The 2014 holidays may have come and gone, but The X-Files X-Mas Special will live on…
Finally got around to picking up this Christmas-themed comic book by IDW. While long-time fans of The X-Files are no stranger to holiday-themed stories wrapped within the show’s mythology, it may be a first-time experience for newer fans.
The X-Mas Special is a smaller-than-usual trade paperback that features two standalone stories.
In the first story, Season 10 Greetings, Deputy Director Walter Skinner hosts a Christmas party at his house, bringing all the agents (Doggett, Reyes, Mulder, Scully) together for some yuletide cheer. But before they can get this party started, Mulder is caught inside a quarantined shopping mall and Santa Claus may have more than a few secrets up his sleeve. By the end of the story, Mulder finally arrives to find a drunken Skinner (really?) and the party can finally begin.
Throughout all nine seasons of The X-Files on TV, I’m not sure Skinner has ever met The Lone Gunmen before. Regardless, they seem like unlikely party guests, especially since they’re not actual FBI agents. That was a huge problem for me. This story also includes the flashback to a young Fox and Samantha Mulder as children, who attempt to trap Santa Claus on Christmas Eve. After hearing a noise, Fox possibly has an alien encounter. Again, this part of the story feels out of place, when paired with the overall mythology. It seems this IDW series has plenty of plots and story arcs that conflict with the TV show.
The second story, Merry Christmas Comrade! was much more enjoyable. FBI Agents Bing Ellington and Millie Ohio, from the Year Zero miniseries, investigate a possible Communist threat, but instead discover a gremlin up to no good in this Christmas Eve flashback story. This story felt like a great monster-of-the-week episode. It featured great artwork by Matthew Southworth that actually conveys the look and feel of a 1946 storyline. Unfortunately, when compared, the artwork from the first story felt like a lot of scribbling. It was hard to interpret a few key scenes that were integral parts of that story.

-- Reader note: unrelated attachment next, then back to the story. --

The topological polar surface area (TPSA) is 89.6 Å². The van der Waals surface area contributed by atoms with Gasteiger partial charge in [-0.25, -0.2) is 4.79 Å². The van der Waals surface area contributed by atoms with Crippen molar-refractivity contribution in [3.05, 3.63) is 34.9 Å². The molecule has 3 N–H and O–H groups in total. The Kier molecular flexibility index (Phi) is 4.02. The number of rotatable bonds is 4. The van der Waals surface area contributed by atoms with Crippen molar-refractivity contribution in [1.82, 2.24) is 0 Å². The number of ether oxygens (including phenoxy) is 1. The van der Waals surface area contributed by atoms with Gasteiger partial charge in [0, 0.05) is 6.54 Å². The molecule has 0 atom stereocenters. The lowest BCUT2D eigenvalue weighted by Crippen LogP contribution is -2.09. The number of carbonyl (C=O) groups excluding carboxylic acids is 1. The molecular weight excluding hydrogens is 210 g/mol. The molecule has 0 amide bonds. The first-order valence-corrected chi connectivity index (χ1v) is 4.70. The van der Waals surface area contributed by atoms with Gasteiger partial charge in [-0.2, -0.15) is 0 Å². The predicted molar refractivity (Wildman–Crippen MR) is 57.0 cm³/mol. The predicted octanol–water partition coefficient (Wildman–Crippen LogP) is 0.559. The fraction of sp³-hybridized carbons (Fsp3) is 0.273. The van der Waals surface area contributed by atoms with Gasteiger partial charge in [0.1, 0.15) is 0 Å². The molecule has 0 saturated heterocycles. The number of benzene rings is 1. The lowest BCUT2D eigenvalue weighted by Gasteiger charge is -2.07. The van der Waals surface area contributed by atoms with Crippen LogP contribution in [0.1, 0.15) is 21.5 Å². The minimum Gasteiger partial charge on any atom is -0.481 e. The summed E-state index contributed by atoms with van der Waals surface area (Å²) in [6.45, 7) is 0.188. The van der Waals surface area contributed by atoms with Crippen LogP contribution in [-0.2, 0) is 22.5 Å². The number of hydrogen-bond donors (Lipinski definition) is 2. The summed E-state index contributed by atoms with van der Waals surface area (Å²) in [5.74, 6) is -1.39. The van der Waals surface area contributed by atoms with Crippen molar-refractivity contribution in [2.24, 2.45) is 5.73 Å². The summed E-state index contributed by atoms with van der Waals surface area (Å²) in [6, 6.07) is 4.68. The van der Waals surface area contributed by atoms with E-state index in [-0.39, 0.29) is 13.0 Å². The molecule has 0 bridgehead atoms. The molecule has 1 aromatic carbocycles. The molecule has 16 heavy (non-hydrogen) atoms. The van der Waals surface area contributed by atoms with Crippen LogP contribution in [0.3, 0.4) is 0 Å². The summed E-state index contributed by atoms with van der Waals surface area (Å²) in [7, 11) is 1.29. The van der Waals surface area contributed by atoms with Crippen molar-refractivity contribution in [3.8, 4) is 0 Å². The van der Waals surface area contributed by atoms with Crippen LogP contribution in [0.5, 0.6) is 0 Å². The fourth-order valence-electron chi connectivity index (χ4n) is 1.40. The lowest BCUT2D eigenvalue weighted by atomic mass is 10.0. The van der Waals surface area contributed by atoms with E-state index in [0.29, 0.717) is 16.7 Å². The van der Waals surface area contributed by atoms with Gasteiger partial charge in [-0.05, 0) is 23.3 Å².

The book concludes with three pages of behind-the-scenes material used for creating this comic book, including the script, notes, beginning and finished art, all in various phases.
I really enjoyed the Year Zero storyline, not so much the Season 10 story. Maybe it’s because I haven’t read Year Zero yet; maybe it’s because the Season 10 story feels artificial and the TV-based characters felt a little too fabricated. Like it or loathe it, these holiday-based stories expand upon the overall mythology of The X-Files and that’s something I’ll always be interested in seeing, no matter which new directions they go.
Strength: More holiday-based expanding mythology of The X-Files.
Weakness: Characters and situations don’t feel like canon, more like “What-If” situations.
WTF Moment: The artwork really needs to be addressed and quickly upgraded.
– “Merry Christmas from the FBI.”
– “What’s Christmas without Krampus, after all?”
– “I am hopelessly attracted to the extraordinary!”
– “You should have seen him before the eggnog intervention.”
– “Just ’cause you’re lost doesn’t mean you have to be alone.”
– “Life is about choices, Fox. Tough, awful choices sometimes.”
– “As one of the dark elves, gremlins can’t abide the touch of iron.”
– “Seasons greetings from the Center for Disease Control, I gotcha.”
– “This is the law of the jungle and the fat Man is entering the lion’s den.”
– “Didn’t know if I was going to kiss you or hit you when I saw you, Clay.”
– “From the look on your face you’d sooner believe in Santa Claus than anything I’d say.”